Usenet is a superb tool for building models of human networks. (These are groups of people that think alike.) If you belong to such a group (and maintain controversial or unpopular views), do not post those views to Usenet.
Even though you can prevent your Usenet posts from being archived by making x-no-archive: yes the first line of your post, you cannot prevent others from copying the post and storing it on a Web server. By posting unpopular political views to Usenet (and inviting others of like mind to respond), you are inadvertently revealing your associations to the world.
As previously noted in this chapter, Google bought the Usenet archives from Deja. At press time, the entire archive was not online as it had been with Deja. However, it's quite likely that the archives will be back online eventually. Check in with http://groups.google.com/ for the status. So do not assume that your postings cannot be found one day!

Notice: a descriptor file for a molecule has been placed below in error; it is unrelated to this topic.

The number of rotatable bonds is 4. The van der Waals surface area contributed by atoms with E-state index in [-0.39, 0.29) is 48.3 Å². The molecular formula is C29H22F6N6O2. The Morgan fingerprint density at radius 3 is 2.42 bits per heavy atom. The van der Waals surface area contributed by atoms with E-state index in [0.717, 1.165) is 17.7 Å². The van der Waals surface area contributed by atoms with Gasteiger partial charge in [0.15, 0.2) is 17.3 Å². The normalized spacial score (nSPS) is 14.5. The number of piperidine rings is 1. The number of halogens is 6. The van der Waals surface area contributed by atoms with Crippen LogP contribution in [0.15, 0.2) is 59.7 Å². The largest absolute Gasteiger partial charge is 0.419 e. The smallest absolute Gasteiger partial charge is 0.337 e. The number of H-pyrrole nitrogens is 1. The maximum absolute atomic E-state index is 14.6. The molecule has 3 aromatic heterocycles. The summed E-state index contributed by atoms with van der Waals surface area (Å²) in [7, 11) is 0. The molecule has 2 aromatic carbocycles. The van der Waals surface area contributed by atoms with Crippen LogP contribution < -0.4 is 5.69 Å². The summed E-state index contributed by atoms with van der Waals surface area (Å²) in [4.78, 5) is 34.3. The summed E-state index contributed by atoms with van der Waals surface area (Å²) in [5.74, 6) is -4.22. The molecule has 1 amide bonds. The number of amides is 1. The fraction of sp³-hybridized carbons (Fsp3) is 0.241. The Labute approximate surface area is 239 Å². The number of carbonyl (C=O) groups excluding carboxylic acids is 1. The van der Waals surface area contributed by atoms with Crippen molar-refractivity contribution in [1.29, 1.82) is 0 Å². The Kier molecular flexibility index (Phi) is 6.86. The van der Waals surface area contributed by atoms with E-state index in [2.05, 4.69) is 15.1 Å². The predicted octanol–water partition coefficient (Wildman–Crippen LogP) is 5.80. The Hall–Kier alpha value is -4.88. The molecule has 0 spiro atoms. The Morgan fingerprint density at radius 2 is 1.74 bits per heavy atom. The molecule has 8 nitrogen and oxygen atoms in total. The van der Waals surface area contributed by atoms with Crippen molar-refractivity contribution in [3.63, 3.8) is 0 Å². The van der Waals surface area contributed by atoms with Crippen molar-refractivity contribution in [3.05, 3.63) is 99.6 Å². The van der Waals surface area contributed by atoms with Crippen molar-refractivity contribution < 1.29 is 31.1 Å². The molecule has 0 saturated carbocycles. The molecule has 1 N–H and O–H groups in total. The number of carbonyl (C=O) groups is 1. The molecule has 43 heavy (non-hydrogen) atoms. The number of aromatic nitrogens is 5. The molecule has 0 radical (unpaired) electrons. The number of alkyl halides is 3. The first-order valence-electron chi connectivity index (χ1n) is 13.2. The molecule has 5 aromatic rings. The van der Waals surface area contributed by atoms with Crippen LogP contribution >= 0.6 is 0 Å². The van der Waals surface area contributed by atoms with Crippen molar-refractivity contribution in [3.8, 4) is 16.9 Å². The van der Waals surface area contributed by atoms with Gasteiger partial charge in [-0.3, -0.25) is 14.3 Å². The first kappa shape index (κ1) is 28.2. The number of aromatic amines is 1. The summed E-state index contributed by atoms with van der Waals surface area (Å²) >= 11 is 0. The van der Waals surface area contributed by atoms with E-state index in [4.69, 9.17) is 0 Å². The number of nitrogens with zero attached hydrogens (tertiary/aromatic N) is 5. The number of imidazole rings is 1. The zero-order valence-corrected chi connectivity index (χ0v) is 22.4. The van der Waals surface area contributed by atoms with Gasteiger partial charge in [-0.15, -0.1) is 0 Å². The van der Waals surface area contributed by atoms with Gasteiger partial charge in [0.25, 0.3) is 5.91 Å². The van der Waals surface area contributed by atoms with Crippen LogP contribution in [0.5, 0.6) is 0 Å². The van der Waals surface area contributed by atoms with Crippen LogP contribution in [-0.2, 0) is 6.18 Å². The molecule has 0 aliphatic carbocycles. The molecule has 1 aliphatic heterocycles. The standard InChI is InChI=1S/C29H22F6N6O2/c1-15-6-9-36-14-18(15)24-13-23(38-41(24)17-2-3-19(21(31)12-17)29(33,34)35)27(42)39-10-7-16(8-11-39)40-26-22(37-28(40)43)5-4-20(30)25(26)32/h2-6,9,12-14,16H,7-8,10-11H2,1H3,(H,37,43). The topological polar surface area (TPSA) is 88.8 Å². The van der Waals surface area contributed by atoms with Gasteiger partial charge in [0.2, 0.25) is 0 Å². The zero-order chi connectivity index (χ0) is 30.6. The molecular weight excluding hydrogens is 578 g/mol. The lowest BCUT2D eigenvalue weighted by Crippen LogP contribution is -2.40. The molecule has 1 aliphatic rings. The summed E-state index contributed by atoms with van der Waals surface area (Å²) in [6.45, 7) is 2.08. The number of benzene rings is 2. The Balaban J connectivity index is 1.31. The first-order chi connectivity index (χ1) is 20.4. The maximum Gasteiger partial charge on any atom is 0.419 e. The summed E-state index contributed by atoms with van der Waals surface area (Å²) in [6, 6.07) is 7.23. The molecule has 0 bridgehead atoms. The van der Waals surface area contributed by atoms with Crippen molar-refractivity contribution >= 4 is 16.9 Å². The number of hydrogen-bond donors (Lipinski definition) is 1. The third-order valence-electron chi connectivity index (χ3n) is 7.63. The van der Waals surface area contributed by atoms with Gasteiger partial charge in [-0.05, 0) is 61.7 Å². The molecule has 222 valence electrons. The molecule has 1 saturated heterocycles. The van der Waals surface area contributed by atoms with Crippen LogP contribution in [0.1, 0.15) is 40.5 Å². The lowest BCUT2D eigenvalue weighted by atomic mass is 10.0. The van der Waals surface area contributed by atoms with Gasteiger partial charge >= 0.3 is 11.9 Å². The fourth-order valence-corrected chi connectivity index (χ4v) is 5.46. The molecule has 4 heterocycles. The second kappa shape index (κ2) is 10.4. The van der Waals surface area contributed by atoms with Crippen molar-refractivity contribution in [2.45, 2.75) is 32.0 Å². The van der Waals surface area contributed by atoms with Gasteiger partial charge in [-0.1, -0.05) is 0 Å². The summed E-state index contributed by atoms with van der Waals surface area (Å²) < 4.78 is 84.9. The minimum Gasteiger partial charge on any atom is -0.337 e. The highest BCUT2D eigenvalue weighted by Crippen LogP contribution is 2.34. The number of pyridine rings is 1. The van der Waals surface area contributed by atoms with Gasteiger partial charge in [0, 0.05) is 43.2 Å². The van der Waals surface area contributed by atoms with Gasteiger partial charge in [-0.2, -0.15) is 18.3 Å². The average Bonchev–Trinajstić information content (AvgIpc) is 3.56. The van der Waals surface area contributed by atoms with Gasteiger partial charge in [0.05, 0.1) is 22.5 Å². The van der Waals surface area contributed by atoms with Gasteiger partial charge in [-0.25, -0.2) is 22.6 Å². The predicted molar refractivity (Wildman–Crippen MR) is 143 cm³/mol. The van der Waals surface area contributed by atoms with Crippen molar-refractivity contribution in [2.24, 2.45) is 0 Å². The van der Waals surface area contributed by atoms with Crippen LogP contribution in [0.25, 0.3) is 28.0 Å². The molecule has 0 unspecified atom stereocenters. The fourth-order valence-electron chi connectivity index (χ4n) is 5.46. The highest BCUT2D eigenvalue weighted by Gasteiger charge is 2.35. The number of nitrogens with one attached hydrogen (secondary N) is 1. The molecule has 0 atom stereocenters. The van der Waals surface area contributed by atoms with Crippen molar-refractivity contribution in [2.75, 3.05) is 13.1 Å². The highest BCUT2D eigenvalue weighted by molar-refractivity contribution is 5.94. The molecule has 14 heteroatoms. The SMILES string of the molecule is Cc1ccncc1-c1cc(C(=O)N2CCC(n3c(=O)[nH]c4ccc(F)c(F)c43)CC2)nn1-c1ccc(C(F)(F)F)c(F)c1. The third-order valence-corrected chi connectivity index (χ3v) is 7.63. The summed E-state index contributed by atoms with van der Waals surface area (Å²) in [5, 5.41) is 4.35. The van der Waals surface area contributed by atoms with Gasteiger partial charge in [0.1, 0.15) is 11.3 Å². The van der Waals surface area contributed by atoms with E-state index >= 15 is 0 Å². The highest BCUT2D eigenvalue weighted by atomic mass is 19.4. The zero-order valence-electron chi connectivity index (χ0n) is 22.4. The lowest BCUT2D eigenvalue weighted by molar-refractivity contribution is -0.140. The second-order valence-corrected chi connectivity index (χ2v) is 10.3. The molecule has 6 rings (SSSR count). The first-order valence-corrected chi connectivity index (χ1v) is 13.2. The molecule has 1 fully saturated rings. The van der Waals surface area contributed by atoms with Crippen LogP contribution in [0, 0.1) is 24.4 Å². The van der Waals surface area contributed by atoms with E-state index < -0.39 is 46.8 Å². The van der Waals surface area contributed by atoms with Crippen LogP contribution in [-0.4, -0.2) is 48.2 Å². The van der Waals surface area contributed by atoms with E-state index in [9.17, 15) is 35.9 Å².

To recap, assume that although your real name does not appear on Usenet postings, it does appear in the /etc/passwd file on the UNIX server that you use as a gateway to the Internet. Here are the steps someone must take to find you:
1. The snooping party sees your post to Usenet. Your email address is in plain view, but your name is not.
2. The snooping party tries to finger your address, but, as it happens, your provider pro hibits finger requests.
3. The snooping party telnets to port 25 of your server. There, he issues the expn command and obtains your real name.
Having gotten that information, the snooping party next needs to find the state you live in. For this, he turns to the WHOIS service.